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Trump's tariffs met with relief and uncertainty in Pennsylvania steel country

Workers react to tariff proposal
Mixed emotions in Pennsylvania steel country over Trump tariffs 02:31

WHEATLAND, Pa. -- President Trump is expected to formalize his plan for tariffs on imported steel and aluminum by the end of the week. Those opposed to the idea say it might spark a trade war that could hurt American companies and relations with U.S. allies. But Mr. Trump says he is fulfilling one of his core campaign promises -- to bring steel jobs back.

In Wheatland, Pennsylvania, Barry Zekelman took us through one of his 15 steel plants in the U.S. He's expecting his pipe-making business to pick up pace if the 25 percent tariff on foreign steel imports becomes reality. To Zekelman, it's about more than just the steel industry.

Some businesses are expecting an uptick when President Trump formally announces tariffs on aluminum and steel CBS News

"Steel is the backbone and we can be the backbone again,"  said Zekelman. "What we could do is employ a lot more people, we could do a lot more for our communities, we could be proud to walk through these plants that are sitting idle right now," he said.

Zekelman, the CEO of Zekelman Industries, is so fired up about the president's trade plan, he has pledged to give a $1,000 bonus to each of his 2,000-plus workers every year the tariff stands. 

That's a welcome surprise for machine operator Karen Yanak.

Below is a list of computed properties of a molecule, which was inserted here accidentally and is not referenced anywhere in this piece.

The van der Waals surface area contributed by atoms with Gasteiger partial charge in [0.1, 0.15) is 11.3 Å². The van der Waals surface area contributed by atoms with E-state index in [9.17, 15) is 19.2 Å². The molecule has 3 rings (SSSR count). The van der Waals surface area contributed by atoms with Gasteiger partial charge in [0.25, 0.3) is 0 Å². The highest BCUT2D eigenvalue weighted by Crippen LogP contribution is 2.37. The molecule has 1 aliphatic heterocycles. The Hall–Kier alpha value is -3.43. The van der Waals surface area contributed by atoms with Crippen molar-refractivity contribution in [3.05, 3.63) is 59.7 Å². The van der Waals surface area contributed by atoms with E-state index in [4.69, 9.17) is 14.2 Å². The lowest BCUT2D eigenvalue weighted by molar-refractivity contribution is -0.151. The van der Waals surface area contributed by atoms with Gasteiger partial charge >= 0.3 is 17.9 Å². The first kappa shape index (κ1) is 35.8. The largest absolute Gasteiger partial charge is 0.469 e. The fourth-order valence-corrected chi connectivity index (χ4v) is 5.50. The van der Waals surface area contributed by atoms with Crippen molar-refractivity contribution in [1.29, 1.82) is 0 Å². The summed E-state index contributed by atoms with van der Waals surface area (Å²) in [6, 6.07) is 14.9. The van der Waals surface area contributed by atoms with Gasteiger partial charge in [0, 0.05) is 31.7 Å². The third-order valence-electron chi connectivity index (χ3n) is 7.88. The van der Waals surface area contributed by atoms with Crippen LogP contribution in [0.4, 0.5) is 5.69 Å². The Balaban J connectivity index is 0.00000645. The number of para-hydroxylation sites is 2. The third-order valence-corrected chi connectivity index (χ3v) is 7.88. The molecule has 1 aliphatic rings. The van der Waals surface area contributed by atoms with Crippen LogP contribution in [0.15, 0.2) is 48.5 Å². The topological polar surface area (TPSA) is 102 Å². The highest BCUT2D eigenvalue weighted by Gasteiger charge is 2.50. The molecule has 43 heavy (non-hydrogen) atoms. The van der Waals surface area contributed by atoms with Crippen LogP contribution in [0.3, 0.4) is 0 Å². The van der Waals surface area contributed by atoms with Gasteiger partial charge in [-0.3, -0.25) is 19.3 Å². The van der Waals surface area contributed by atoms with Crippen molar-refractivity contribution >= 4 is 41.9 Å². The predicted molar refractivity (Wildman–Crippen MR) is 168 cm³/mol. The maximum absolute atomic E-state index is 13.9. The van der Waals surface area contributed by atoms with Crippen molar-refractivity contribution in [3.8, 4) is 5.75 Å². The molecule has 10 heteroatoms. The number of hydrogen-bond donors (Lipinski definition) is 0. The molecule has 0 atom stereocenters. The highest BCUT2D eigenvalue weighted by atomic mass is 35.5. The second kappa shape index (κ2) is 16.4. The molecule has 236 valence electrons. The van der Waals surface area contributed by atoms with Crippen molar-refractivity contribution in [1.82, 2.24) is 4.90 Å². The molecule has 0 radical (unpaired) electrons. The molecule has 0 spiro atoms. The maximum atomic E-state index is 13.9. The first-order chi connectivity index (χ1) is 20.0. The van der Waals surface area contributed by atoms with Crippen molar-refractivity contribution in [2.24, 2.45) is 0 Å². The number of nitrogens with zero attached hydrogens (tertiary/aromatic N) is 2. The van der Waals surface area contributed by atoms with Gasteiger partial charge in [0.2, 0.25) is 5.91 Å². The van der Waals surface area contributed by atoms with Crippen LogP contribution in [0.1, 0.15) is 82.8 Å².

"I truly believe that we are going to get a lot of the domestic business back," Yanak said.

Zekelman says more production coming off the floor means more opportunities for workers to earn overtime and bonuses on top of their paychecks. According to Zekelman, right now the average salary is $75,000.

But some workers like Nikki Jaggers are more cautious.

"It gave me hope for us, but what about the other industries," she said.

She's not the only one. Five hours away in Allentown, roofing-parts manufacturer George Atiyeh is nervous, saying he fears a "slow-down in work and orders" because of price increases.

With fewer than a dozen employees, low-priced steel boosts his company's bottom line. The beginning of 2018 has been his best on record. Sales at American Architectural Metal Manufacturing are up 20 percent. He says tariffs would force him to pass on higher prices to his customers.

"Every day, for a small business, we fight for our lives," Atiyeh said. "This is just one more thing that's going to have make us go out there and fight."

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